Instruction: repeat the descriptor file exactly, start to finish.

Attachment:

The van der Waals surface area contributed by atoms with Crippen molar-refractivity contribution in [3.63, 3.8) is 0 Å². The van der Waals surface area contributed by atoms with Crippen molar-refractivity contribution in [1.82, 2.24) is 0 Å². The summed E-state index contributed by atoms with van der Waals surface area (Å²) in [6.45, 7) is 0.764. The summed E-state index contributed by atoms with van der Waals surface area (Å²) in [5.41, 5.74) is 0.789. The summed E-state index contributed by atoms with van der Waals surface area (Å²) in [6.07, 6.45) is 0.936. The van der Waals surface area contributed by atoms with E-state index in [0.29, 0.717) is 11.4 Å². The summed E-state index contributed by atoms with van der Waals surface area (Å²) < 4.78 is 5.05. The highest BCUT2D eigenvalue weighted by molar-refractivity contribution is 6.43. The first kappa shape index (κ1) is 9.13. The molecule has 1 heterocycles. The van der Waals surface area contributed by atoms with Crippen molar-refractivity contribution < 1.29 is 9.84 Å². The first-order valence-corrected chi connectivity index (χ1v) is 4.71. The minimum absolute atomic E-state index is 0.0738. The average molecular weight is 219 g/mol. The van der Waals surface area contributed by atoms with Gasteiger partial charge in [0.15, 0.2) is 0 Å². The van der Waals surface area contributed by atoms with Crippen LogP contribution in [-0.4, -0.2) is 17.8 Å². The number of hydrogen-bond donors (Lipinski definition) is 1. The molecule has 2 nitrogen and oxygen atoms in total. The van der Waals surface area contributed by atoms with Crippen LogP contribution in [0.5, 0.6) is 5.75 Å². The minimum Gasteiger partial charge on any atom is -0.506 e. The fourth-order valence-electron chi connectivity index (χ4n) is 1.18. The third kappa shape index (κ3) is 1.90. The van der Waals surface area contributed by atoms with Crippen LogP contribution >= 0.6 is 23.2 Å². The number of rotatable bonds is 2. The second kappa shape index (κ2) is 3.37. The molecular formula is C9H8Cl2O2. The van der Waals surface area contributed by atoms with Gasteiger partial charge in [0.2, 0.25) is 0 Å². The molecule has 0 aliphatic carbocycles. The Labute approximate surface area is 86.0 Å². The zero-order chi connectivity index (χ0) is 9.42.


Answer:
The van der Waals surface area contributed by atoms with Crippen molar-refractivity contribution in [3.63, 3.8) is 0 Å². The van der Waals surface area contributed by atoms with Crippen molar-refractivity contribution in [1.82, 2.24) is 0 Å². The summed E-state index contributed by atoms with van der Waals surface area (Å²) in [6.45, 7) is 0.764. The summed E-state index contributed by atoms with van der Waals surface area (Å²) in [5.41, 5.74) is 0.789. The summed E-state index contributed by atoms with van der Waals surface area (Å²) in [6.07, 6.45) is 0.936. The van der Waals surface area contributed by atoms with E-state index in [0.29, 0.717) is 11.4 Å². The summed E-state index contributed by atoms with van der Waals surface area (Å²) < 4.78 is 5.05. The highest BCUT2D eigenvalue weighted by molar-refractivity contribution is 6.43. The first kappa shape index (κ1) is 9.13. The molecule has 1 heterocycles. The van der Waals surface area contributed by atoms with Crippen molar-refractivity contribution < 1.29 is 9.84 Å². The first-order valence-corrected chi connectivity index (χ1v) is 4.71. The minimum absolute atomic E-state index is 0.0738. The average molecular weight is 219 g/mol. The van der Waals surface area contributed by atoms with Gasteiger partial charge in [0.15, 0.2) is 0 Å². The van der Waals surface area contributed by atoms with Crippen LogP contribution in [-0.4, -0.2) is 17.8 Å². The number of hydrogen-bond donors (Lipinski definition) is 1. The molecule has 2 nitrogen and oxygen atoms in total. The van der Waals surface area contributed by atoms with Crippen LogP contribution in [0.5, 0.6) is 5.75 Å². The minimum Gasteiger partial charge on any atom is -0.506 e. The fourth-order valence-electron chi connectivity index (χ4n) is 1.18. The third kappa shape index (κ3) is 1.90. The van der Waals surface area contributed by atoms with Crippen LogP contribution >= 0.6 is 23.2 Å². The number of rotatable bonds is 2. The second kappa shape index (κ2) is 3.37. The molecular formula is C9H8Cl2O2. The van der Waals surface area contributed by atoms with Gasteiger partial charge in [0.2, 0.25) is 0 Å². The molecule has 0 aliphatic carbocycles. The Labute approximate surface area is 86.0 Å². The zero-order chi connectivity index (χ0) is 9.42.